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German proposal seeks EU commissioner with sweeping powers to directly control Greece's budget

BERLIN — Germany proposing that Greece should temporarily cede sovereignty over tax and spending decisions to a powerful eurozone budget commissioner before it can secure further bailouts, an official in Berlin said Saturday.

The initiative is being discussed among the 17-nation currency bloc's finance ministers because Greece has repeatedly failed to fulfill its commitments under its current €110 billion ($145 billion) lifeline, the person said.

The proposal foresees a commissioner holding a veto right against any budgetary measures and having broad surveillance ability to ensure that Greece will set its priorities on repaying its debt as scheduled, the official said. The person was speaking on condition of anonymity because the talks are confidential.

Greece's international creditors — the so-called troika of the International Monetary Fund, the European Union and the European Central Bank — are currently negotiating another €130 billion rescue package for the heavily indebted country.

But German news magazine Der Spiegel on Saturday cited an unnamed troika official as saying that Greece might need a total of €145 billion in its second bailout package amid the country's prolonged and sharp recession.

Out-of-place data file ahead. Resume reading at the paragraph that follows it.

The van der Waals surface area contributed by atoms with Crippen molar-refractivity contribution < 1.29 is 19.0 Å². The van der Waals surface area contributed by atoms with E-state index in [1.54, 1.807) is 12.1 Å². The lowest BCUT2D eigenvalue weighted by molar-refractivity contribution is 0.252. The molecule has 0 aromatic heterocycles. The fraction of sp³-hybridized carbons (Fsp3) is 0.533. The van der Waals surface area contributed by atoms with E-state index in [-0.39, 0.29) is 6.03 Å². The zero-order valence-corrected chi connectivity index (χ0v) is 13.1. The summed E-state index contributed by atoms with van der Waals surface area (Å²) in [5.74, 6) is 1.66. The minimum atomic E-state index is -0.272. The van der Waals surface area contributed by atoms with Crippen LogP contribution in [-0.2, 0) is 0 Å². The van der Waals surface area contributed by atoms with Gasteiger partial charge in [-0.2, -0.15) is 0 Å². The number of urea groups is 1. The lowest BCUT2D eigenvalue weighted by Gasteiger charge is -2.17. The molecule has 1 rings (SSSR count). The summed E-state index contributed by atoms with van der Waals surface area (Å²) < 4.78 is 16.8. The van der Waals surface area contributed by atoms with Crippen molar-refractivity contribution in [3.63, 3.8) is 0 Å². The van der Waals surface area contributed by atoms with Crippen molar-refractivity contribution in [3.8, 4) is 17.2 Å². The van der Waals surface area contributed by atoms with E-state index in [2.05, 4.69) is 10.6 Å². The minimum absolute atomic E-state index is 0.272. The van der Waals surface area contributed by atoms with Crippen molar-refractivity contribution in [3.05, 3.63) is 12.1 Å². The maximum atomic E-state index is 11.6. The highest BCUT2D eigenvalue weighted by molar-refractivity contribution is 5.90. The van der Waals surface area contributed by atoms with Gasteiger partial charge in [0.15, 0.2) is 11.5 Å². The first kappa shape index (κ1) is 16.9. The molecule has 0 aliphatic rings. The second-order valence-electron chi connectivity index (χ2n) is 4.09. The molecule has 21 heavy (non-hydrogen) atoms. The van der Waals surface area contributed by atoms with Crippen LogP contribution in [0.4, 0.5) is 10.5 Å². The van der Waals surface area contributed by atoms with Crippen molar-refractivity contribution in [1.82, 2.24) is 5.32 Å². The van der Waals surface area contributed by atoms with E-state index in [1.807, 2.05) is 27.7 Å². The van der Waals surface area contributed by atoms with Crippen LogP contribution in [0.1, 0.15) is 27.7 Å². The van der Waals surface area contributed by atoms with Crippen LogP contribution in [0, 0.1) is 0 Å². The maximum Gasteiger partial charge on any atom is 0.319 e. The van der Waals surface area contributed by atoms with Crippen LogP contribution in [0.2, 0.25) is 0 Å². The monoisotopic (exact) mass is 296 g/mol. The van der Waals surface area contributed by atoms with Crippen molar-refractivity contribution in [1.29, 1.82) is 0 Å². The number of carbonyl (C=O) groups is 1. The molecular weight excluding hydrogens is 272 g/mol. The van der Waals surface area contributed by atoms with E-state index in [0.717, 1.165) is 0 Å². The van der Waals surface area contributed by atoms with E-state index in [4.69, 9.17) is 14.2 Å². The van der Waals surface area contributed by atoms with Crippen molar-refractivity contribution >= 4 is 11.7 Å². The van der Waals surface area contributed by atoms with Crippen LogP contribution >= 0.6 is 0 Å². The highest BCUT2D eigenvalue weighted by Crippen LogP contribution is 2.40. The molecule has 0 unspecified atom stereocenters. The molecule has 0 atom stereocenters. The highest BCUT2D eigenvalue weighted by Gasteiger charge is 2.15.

The German proposal, first reported by the Financial Times, is likely to spark controversy in Greece.

A powerful budget commissioner would further diminish the political leeway of Greece's government, just as politicians there are gearing up for an election set to take place this spring.

A government official in Athens, speaking on condition of anonymity, said a similar proposal had been floated last year but got nowhere. Greece would not accept such a measure, he added.

The official spoke on condition of anonymity because no formal proposal has been made by the EU or Germany yet.

The unprecedented and sweeping powers for creditors would indeed deal a huge blow to Greece's sovereignty, but they could help mobilize more support for the government in Athens from its European partners.

Several German lawmakers have repeatedly said that giving more money to Greece is unthinkable without stricter enforcement and control of the conditions attached to the rescue packages.

Greece is currently locked in a twin effort, seeking to secure a crucial debt relief deal with private investors while also tackling the pressing demands from its European partners and the IMF for more austerity measures and deeper reforms.

Failure on either front would force the country to default on its debt in less than two months, pouring new fuel on the fires of Europe's two-year-old debt crisis. In that case, Greece would likely leave the eurozone, which would bring disaster to the country, destabilize the currency bloc, fuel panic on financial markets and ultimately threaten the fragile world economy.

Despite two weeks of intensive talks, a debt relief agreement with private investors worth some €100 billion has yet to be reached.

Greek Prime Minister Lucas Papademos and Finance Minister Evangelos Venizelos resumed the talks with representatives of international banks and other private institutions in Athens Saturday.

The debt writedown is meant to reduce the country's debt-to-GDP ratio from 160 percent last year to 120 percent in 2020, or about Italy's current level, and it is a vital condition for the second bailout package.


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